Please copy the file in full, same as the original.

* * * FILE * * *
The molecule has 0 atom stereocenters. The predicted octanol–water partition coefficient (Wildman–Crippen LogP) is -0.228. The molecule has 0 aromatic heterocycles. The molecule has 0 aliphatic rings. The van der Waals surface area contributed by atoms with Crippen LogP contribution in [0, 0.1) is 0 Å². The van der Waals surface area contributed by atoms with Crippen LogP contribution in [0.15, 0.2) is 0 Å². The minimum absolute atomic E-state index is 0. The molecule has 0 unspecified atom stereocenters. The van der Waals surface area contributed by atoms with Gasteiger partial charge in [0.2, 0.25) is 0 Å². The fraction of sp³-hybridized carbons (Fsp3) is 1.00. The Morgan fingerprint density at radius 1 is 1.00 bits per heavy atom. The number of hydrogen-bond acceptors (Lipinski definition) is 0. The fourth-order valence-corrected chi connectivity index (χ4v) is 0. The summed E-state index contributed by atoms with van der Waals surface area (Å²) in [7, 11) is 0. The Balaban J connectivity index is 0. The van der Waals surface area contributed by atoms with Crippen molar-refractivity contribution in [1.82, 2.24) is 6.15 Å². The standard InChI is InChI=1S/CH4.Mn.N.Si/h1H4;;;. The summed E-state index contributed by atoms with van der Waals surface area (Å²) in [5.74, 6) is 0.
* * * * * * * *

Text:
The molecule has 0 atom stereocenters. The predicted octanol–water partition coefficient (Wildman–Crippen LogP) is -0.228. The molecule has 0 aromatic heterocycles. The molecule has 0 aliphatic rings. The van der Waals surface area contributed by atoms with Crippen LogP contribution in [0, 0.1) is 0 Å². The van der Waals surface area contributed by atoms with Crippen LogP contribution in [0.15, 0.2) is 0 Å². The minimum absolute atomic E-state index is 0. The molecule has 0 unspecified atom stereocenters. The van der Waals surface area contributed by atoms with Gasteiger partial charge in [0.2, 0.25) is 0 Å². The fraction of sp³-hybridized carbons (Fsp3) is 1.00. The Morgan fingerprint density at radius 1 is 1.00 bits per heavy atom. The number of hydrogen-bond acceptors (Lipinski definition) is 0. The fourth-order valence-corrected chi connectivity index (χ4v) is 0. The summed E-state index contributed by atoms with van der Waals surface area (Å²) in [7, 11) is 0. The Balaban J connectivity index is 0. The van der Waals surface area contributed by atoms with Crippen molar-refractivity contribution in [1.82, 2.24) is 6.15 Å². The standard InChI is InChI=1S/CH4.Mn.N.Si/h1H4;;;. The summed E-state index contributed by atoms with van der Waals surface area (Å²) in [5.74, 6) is 0.